Stabbing Myself in the Back… by Steve Safran

I lied.

I said I wasn’t going to write about cancer anymore, but the after-effects have become overwhelming and it’s time to share a little more.

So here it is. My back catches on fire.

Ok, I mean that figuratively, because this “burning back” feeling has a name: neuropathy Neuropathy is common in chemo patients– about one in three get it. Think of it as pins and needles, only the pins are sticking you from the inside and the needles are hot enough to push through steel.

It comes in attacks, and there’s generally no way to know when. I have a few indicators: I’m more prone to neuropathy when I’m hot. Even having hot soup can bring on an attack. I get more attacks when I’m tired. I get it if I’ve been walking. So as long as I don’t move or go to sleep, I’m fine.

Now, I’ve had all sorts of side- and after-effects from chemotherapy and I’m happy to make the trade in exchange for the not-having-cancer bit. However, I’m finding the nerve damage to make for a terrible Catch-22.

Some background: During treatment, cancer docs want you to keep eating. This is to keep the nausea at bay. Also, nearly every local loved one is delivering casseroles, soups, baked goods, and lasagnas. Unfortunately, eating is the last thing you want to do during and after chemo. But they recommend 2,000 – 3,000 daily calories and avoiding an empty stomach. You know that lightheaded, skipped lunch, nauseous feeling when you’ve slogged through a busy day on coffee alone? Imagine that times chemo.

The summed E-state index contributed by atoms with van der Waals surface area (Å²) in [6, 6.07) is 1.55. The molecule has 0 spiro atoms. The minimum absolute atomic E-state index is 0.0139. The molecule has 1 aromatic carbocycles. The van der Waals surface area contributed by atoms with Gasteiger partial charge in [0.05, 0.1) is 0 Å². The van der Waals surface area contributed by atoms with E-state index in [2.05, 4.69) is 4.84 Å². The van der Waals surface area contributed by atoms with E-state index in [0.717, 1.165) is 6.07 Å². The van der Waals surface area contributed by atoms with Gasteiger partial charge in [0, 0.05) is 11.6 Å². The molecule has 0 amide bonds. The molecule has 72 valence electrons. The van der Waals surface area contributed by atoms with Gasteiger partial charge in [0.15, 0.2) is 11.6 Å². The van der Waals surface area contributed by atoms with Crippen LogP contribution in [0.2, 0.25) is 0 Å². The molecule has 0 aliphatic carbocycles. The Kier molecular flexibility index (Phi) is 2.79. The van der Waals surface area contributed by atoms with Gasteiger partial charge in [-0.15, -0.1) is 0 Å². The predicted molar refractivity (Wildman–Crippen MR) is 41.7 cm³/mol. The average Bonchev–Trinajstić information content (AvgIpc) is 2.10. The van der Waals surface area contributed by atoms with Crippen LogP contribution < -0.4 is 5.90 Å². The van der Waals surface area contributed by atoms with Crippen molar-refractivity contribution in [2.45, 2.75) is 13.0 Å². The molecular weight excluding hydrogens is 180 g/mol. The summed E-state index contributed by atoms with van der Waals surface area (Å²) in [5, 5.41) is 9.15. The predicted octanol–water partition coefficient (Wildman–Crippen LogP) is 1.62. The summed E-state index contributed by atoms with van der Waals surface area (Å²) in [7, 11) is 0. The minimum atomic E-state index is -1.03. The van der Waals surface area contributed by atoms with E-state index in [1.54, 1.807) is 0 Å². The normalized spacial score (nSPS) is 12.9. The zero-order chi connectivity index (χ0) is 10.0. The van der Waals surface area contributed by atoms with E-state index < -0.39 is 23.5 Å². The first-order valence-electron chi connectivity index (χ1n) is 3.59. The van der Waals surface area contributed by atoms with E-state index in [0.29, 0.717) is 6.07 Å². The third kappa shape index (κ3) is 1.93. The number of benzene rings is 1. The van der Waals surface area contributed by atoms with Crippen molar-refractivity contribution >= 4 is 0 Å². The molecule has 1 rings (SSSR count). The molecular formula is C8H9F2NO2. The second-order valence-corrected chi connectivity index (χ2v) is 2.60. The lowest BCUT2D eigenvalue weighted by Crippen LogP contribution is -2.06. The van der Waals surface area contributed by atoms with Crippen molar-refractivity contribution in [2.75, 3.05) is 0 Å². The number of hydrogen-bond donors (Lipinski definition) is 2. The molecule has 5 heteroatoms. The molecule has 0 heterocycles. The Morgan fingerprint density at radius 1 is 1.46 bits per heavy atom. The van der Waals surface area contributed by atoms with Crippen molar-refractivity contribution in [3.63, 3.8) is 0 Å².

But they say you need to eat. And you can eat anything. Really? 3,000 calories of Ben and Jerry’s? OK, you’re the doctor. So I ate. I ate without joy. I ate in bed. Not good.

Truth: I’m heavy. I’m 5’7” and weigh 230 lbs. Not quite Homer Simpson, but more than the standard, doughy “Dad Bod.” My ideal weight is 150-175 lbs. When I found out I had cancer, I weighed 226 lbs. When I was finally declared cured, I weighed… 227 lbs.

I put on weight while I had cancer.

If I can’t lose weight on cancer, what chance does Weight Watchers have?

So now, with “remission” and NED (no evidence of disease) notations in my medical chart, it’s time to get back into shape. Only– the neuropathy. My energy is low. The cure? Exercise. The bad cholesterol is too high, the good one is too low. The way to reverse that? Exercise. My blood sugar needs to come down. The remedy? You get it.

Except as soon as I start moving, my back, legs, and shoulders start a conflagration suitable for a Fourth of July bonfire. Get your marshmallows on your sticks, kids. Stevie’s on the treadmill.

Oh– did I mention what else helps neuropathy? Exercise.

I’m taking a fibromyalgia medicine they give those poor folks who are in a constant, unrelenting nerve pain that I cannot imagine. I get bouts of the fire needle attacks, but they go away. To feel like this all the time? Insane. I’d rather vote Trump.